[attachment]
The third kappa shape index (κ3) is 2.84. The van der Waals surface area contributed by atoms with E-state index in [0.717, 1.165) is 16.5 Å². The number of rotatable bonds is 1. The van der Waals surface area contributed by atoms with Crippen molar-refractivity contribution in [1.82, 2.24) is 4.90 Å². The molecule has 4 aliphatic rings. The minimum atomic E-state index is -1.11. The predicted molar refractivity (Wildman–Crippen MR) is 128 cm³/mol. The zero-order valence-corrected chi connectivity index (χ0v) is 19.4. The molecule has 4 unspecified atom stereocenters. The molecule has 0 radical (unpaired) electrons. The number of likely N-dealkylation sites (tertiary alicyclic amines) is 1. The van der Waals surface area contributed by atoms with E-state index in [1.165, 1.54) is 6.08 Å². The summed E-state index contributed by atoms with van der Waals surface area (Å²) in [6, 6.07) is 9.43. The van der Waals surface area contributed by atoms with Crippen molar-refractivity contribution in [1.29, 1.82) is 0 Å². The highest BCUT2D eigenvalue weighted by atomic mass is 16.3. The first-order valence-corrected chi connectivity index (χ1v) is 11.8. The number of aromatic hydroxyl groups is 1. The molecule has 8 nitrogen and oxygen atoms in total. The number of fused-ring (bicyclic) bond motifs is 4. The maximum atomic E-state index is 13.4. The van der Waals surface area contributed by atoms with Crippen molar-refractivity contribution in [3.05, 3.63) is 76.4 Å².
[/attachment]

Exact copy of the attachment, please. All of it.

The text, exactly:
The third kappa shape index (κ3) is 2.84. The van der Waals surface area contributed by atoms with E-state index in [0.717, 1.165) is 16.5 Å². The number of rotatable bonds is 1. The van der Waals surface area contributed by atoms with Crippen molar-refractivity contribution in [1.82, 2.24) is 4.90 Å². The molecule has 4 aliphatic rings. The minimum atomic E-state index is -1.11. The predicted molar refractivity (Wildman–Crippen MR) is 128 cm³/mol. The zero-order valence-corrected chi connectivity index (χ0v) is 19.4. The molecule has 4 unspecified atom stereocenters. The molecule has 0 radical (unpaired) electrons. The number of likely N-dealkylation sites (tertiary alicyclic amines) is 1. The van der Waals surface area contributed by atoms with E-state index in [1.165, 1.54) is 6.08 Å². The summed E-state index contributed by atoms with van der Waals surface area (Å²) in [6, 6.07) is 9.43. The van der Waals surface area contributed by atoms with Crippen molar-refractivity contribution in [1.29, 1.82) is 0 Å². The highest BCUT2D eigenvalue weighted by atomic mass is 16.3. The first-order valence-corrected chi connectivity index (χ1v) is 11.8. The number of aromatic hydroxyl groups is 1. The molecule has 8 nitrogen and oxygen atoms in total. The number of fused-ring (bicyclic) bond motifs is 4. The maximum atomic E-state index is 13.4. The van der Waals surface area contributed by atoms with Crippen molar-refractivity contribution in [3.05, 3.63) is 76.4 Å².